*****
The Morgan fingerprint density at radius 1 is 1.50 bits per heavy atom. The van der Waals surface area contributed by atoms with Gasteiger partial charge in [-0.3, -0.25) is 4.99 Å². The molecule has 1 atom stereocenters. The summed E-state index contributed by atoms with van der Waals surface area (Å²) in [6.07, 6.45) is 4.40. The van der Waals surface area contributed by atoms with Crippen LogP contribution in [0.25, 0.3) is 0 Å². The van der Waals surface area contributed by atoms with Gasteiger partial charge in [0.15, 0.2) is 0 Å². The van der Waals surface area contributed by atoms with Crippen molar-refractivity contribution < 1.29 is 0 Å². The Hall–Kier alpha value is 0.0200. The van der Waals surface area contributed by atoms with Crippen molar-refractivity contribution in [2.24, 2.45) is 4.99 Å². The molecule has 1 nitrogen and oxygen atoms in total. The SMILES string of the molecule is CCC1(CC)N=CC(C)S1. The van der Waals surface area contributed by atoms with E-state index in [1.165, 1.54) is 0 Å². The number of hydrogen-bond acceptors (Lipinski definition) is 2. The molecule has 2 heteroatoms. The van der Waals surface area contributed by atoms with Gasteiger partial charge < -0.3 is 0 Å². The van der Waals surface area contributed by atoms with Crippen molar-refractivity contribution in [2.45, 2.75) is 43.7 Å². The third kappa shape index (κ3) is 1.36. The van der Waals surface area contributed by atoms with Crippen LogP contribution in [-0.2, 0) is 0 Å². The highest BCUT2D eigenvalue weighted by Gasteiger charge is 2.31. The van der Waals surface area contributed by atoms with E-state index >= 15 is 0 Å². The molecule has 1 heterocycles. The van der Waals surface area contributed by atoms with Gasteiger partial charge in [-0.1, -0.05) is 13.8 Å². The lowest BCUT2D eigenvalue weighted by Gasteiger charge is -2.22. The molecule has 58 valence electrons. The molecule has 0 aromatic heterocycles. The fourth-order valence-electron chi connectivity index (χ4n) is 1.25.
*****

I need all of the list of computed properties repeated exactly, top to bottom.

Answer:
The Morgan fingerprint density at radius 1 is 1.50 bits per heavy atom. The van der Waals surface area contributed by atoms with Gasteiger partial charge in [-0.3, -0.25) is 4.99 Å². The molecule has 1 atom stereocenters. The summed E-state index contributed by atoms with van der Waals surface area (Å²) in [6.07, 6.45) is 4.40. The van der Waals surface area contributed by atoms with Crippen LogP contribution in [0.25, 0.3) is 0 Å². The van der Waals surface area contributed by atoms with Gasteiger partial charge in [0.15, 0.2) is 0 Å². The van der Waals surface area contributed by atoms with Crippen molar-refractivity contribution < 1.29 is 0 Å². The Hall–Kier alpha value is 0.0200. The van der Waals surface area contributed by atoms with Crippen molar-refractivity contribution in [2.24, 2.45) is 4.99 Å². The molecule has 1 nitrogen and oxygen atoms in total. The SMILES string of the molecule is CCC1(CC)N=CC(C)S1. The van der Waals surface area contributed by atoms with E-state index in [1.165, 1.54) is 0 Å². The number of hydrogen-bond acceptors (Lipinski definition) is 2. The molecule has 2 heteroatoms. The van der Waals surface area contributed by atoms with Gasteiger partial charge < -0.3 is 0 Å². The van der Waals surface area contributed by atoms with Crippen molar-refractivity contribution in [2.45, 2.75) is 43.7 Å². The third kappa shape index (κ3) is 1.36. The van der Waals surface area contributed by atoms with Crippen LogP contribution in [-0.2, 0) is 0 Å². The highest BCUT2D eigenvalue weighted by Gasteiger charge is 2.31. The van der Waals surface area contributed by atoms with E-state index >= 15 is 0 Å². The molecule has 1 heterocycles. The van der Waals surface area contributed by atoms with Gasteiger partial charge in [-0.1, -0.05) is 13.8 Å². The lowest BCUT2D eigenvalue weighted by Gasteiger charge is -2.22. The molecule has 58 valence electrons. The molecule has 0 aromatic heterocycles. The fourth-order valence-electron chi connectivity index (χ4n) is 1.25.